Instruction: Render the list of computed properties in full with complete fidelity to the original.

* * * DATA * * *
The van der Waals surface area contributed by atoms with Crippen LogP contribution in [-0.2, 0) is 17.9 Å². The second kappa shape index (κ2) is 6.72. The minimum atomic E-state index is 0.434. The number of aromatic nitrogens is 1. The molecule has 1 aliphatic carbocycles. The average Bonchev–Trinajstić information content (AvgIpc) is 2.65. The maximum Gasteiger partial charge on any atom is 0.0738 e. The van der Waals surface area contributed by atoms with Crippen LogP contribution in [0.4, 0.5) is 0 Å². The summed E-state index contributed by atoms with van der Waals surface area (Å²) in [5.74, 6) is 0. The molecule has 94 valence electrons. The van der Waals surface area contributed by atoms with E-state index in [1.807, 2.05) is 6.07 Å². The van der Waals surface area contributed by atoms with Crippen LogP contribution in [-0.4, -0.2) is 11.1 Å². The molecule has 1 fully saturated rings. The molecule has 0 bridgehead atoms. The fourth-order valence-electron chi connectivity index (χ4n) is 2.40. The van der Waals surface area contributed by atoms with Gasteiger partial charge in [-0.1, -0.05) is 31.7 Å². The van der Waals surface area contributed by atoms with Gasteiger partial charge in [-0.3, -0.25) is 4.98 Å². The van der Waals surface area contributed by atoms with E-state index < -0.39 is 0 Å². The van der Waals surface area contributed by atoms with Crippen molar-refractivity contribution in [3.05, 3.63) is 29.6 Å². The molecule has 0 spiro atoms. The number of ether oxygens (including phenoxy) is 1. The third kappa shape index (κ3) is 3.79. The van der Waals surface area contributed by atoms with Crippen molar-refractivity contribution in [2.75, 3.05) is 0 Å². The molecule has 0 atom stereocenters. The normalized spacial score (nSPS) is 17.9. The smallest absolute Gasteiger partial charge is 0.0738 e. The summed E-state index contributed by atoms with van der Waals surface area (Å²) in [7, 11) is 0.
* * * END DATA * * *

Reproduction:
The van der Waals surface area contributed by atoms with Crippen LogP contribution in [-0.2, 0) is 17.9 Å². The second kappa shape index (κ2) is 6.72. The minimum atomic E-state index is 0.434. The number of aromatic nitrogens is 1. The molecule has 1 aliphatic carbocycles. The average Bonchev–Trinajstić information content (AvgIpc) is 2.65. The maximum Gasteiger partial charge on any atom is 0.0738 e. The van der Waals surface area contributed by atoms with Crippen LogP contribution in [0.4, 0.5) is 0 Å². The summed E-state index contributed by atoms with van der Waals surface area (Å²) in [5.74, 6) is 0. The molecule has 94 valence electrons. The van der Waals surface area contributed by atoms with E-state index in [1.807, 2.05) is 6.07 Å². The van der Waals surface area contributed by atoms with Crippen LogP contribution in [-0.4, -0.2) is 11.1 Å². The molecule has 1 fully saturated rings. The molecule has 0 bridgehead atoms. The fourth-order valence-electron chi connectivity index (χ4n) is 2.40. The van der Waals surface area contributed by atoms with Gasteiger partial charge in [-0.1, -0.05) is 31.7 Å². The van der Waals surface area contributed by atoms with Gasteiger partial charge in [-0.3, -0.25) is 4.98 Å². The van der Waals surface area contributed by atoms with E-state index < -0.39 is 0 Å². The van der Waals surface area contributed by atoms with Crippen molar-refractivity contribution in [3.05, 3.63) is 29.6 Å². The molecule has 0 spiro atoms. The number of ether oxygens (including phenoxy) is 1. The third kappa shape index (κ3) is 3.79. The van der Waals surface area contributed by atoms with Crippen molar-refractivity contribution in [2.75, 3.05) is 0 Å². The molecule has 0 atom stereocenters. The normalized spacial score (nSPS) is 17.9. The smallest absolute Gasteiger partial charge is 0.0738 e. The summed E-state index contributed by atoms with van der Waals surface area (Å²) in [7, 11) is 0.